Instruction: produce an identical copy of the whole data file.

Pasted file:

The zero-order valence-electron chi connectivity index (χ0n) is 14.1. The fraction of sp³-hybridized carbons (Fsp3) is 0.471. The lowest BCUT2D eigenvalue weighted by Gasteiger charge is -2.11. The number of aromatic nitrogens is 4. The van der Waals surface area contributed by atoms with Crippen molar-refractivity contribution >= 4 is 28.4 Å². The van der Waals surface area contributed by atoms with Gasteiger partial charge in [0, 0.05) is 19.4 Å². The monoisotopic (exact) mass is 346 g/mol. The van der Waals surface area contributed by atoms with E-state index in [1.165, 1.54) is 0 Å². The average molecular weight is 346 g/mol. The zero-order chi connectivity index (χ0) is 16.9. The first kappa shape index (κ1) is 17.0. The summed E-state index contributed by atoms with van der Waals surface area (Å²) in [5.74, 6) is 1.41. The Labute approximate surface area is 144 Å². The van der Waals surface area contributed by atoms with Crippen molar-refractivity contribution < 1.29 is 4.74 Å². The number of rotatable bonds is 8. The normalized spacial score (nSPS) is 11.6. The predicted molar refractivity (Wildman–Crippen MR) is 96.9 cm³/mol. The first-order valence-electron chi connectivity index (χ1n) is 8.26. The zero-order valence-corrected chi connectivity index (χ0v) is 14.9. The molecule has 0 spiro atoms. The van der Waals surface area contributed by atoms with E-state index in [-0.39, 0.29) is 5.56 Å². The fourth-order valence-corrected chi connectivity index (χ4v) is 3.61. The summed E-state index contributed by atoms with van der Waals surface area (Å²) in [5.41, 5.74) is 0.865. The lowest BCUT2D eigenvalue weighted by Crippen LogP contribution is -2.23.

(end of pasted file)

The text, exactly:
The zero-order valence-electron chi connectivity index (χ0n) is 14.1. The fraction of sp³-hybridized carbons (Fsp3) is 0.471. The lowest BCUT2D eigenvalue weighted by Gasteiger charge is -2.11. The number of aromatic nitrogens is 4. The van der Waals surface area contributed by atoms with Crippen molar-refractivity contribution >= 4 is 28.4 Å². The van der Waals surface area contributed by atoms with Gasteiger partial charge in [0, 0.05) is 19.4 Å². The monoisotopic (exact) mass is 346 g/mol. The van der Waals surface area contributed by atoms with E-state index in [1.165, 1.54) is 0 Å². The average molecular weight is 346 g/mol. The zero-order chi connectivity index (χ0) is 16.9. The first kappa shape index (κ1) is 17.0. The summed E-state index contributed by atoms with van der Waals surface area (Å²) in [5.74, 6) is 1.41. The Labute approximate surface area is 144 Å². The van der Waals surface area contributed by atoms with Crippen molar-refractivity contribution < 1.29 is 4.74 Å². The number of rotatable bonds is 8. The normalized spacial score (nSPS) is 11.6. The predicted molar refractivity (Wildman–Crippen MR) is 96.9 cm³/mol. The first-order valence-electron chi connectivity index (χ1n) is 8.26. The zero-order valence-corrected chi connectivity index (χ0v) is 14.9. The molecule has 0 spiro atoms. The van der Waals surface area contributed by atoms with E-state index in [-0.39, 0.29) is 5.56 Å². The fourth-order valence-corrected chi connectivity index (χ4v) is 3.61. The summed E-state index contributed by atoms with van der Waals surface area (Å²) in [5.41, 5.74) is 0.865. The lowest BCUT2D eigenvalue weighted by Crippen LogP contribution is -2.23.